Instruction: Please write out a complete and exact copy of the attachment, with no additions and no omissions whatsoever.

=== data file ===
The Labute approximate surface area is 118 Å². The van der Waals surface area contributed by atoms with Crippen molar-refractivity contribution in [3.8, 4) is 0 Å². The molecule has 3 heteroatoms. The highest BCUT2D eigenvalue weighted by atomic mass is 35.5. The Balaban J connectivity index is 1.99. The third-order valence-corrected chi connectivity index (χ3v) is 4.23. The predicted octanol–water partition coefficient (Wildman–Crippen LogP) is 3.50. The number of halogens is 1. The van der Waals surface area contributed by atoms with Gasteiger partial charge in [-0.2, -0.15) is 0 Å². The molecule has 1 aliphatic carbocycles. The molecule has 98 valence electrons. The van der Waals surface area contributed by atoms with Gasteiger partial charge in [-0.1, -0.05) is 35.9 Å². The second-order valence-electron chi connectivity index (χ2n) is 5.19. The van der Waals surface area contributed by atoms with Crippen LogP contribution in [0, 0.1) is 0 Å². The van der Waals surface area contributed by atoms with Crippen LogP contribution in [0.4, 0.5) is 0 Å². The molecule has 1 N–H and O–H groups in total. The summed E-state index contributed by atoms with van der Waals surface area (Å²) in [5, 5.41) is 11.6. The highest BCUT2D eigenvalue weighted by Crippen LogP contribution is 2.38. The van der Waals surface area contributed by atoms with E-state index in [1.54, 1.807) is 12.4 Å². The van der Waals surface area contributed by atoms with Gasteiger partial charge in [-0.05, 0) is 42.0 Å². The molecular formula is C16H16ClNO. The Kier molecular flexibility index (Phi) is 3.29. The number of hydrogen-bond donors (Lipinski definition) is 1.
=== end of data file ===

The Labute approximate surface area is 118 Å². The van der Waals surface area contributed by atoms with Crippen molar-refractivity contribution in [3.8, 4) is 0 Å². The molecule has 3 heteroatoms. The highest BCUT2D eigenvalue weighted by atomic mass is 35.5. The Balaban J connectivity index is 1.99. The third-order valence-corrected chi connectivity index (χ3v) is 4.23. The predicted octanol–water partition coefficient (Wildman–Crippen LogP) is 3.50. The number of halogens is 1. The van der Waals surface area contributed by atoms with Gasteiger partial charge in [-0.2, -0.15) is 0 Å². The molecule has 1 aliphatic carbocycles. The molecule has 98 valence electrons. The van der Waals surface area contributed by atoms with Gasteiger partial charge in [-0.1, -0.05) is 35.9 Å². The second-order valence-electron chi connectivity index (χ2n) is 5.19. The van der Waals surface area contributed by atoms with Crippen LogP contribution in [0, 0.1) is 0 Å². The van der Waals surface area contributed by atoms with Crippen LogP contribution in [0.4, 0.5) is 0 Å². The molecule has 1 N–H and O–H groups in total. The summed E-state index contributed by atoms with van der Waals surface area (Å²) in [5, 5.41) is 11.6. The highest BCUT2D eigenvalue weighted by Crippen LogP contribution is 2.38. The van der Waals surface area contributed by atoms with E-state index in [1.54, 1.807) is 12.4 Å². The van der Waals surface area contributed by atoms with Gasteiger partial charge in [-0.05, 0) is 42.0 Å². The molecular formula is C16H16ClNO. The Kier molecular flexibility index (Phi) is 3.29. The number of hydrogen-bond donors (Lipinski definition) is 1.